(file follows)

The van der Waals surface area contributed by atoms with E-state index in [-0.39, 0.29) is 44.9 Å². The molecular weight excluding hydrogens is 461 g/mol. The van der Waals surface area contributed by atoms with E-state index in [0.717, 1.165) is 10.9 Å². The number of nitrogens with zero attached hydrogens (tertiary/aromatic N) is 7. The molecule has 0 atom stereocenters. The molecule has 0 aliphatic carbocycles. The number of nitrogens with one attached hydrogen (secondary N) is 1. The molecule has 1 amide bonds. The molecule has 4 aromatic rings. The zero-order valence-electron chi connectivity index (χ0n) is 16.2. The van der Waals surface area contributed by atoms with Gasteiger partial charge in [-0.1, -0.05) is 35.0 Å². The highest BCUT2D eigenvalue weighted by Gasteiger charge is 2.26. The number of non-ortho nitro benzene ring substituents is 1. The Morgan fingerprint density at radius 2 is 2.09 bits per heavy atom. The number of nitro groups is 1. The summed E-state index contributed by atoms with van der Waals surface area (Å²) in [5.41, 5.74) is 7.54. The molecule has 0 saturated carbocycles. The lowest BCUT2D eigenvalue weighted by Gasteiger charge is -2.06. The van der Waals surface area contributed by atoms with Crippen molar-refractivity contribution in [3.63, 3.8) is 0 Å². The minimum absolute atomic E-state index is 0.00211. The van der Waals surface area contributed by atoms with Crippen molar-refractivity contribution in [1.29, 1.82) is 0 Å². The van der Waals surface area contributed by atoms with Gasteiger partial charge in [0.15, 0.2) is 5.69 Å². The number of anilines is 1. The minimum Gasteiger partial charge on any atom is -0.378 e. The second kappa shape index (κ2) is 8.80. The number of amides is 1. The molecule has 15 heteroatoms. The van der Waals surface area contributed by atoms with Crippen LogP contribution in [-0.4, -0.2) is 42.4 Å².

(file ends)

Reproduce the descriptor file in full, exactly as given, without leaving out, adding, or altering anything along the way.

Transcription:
The van der Waals surface area contributed by atoms with E-state index in [-0.39, 0.29) is 44.9 Å². The molecular weight excluding hydrogens is 461 g/mol. The van der Waals surface area contributed by atoms with E-state index in [0.717, 1.165) is 10.9 Å². The number of nitrogens with zero attached hydrogens (tertiary/aromatic N) is 7. The molecule has 0 atom stereocenters. The molecule has 0 aliphatic carbocycles. The number of nitrogens with one attached hydrogen (secondary N) is 1. The molecule has 1 amide bonds. The molecule has 4 aromatic rings. The zero-order valence-electron chi connectivity index (χ0n) is 16.2. The van der Waals surface area contributed by atoms with Gasteiger partial charge in [-0.1, -0.05) is 35.0 Å². The highest BCUT2D eigenvalue weighted by Gasteiger charge is 2.26. The number of non-ortho nitro benzene ring substituents is 1. The Morgan fingerprint density at radius 2 is 2.09 bits per heavy atom. The number of nitro groups is 1. The summed E-state index contributed by atoms with van der Waals surface area (Å²) in [5.41, 5.74) is 7.54. The molecule has 0 saturated carbocycles. The lowest BCUT2D eigenvalue weighted by Gasteiger charge is -2.06. The van der Waals surface area contributed by atoms with Crippen molar-refractivity contribution in [3.63, 3.8) is 0 Å². The minimum absolute atomic E-state index is 0.00211. The van der Waals surface area contributed by atoms with Crippen molar-refractivity contribution in [1.29, 1.82) is 0 Å². The van der Waals surface area contributed by atoms with Gasteiger partial charge in [0.15, 0.2) is 5.69 Å². The number of anilines is 1. The minimum Gasteiger partial charge on any atom is -0.378 e. The second kappa shape index (κ2) is 8.80. The number of amides is 1. The molecule has 15 heteroatoms. The van der Waals surface area contributed by atoms with Crippen LogP contribution in [-0.4, -0.2) is 42.4 Å².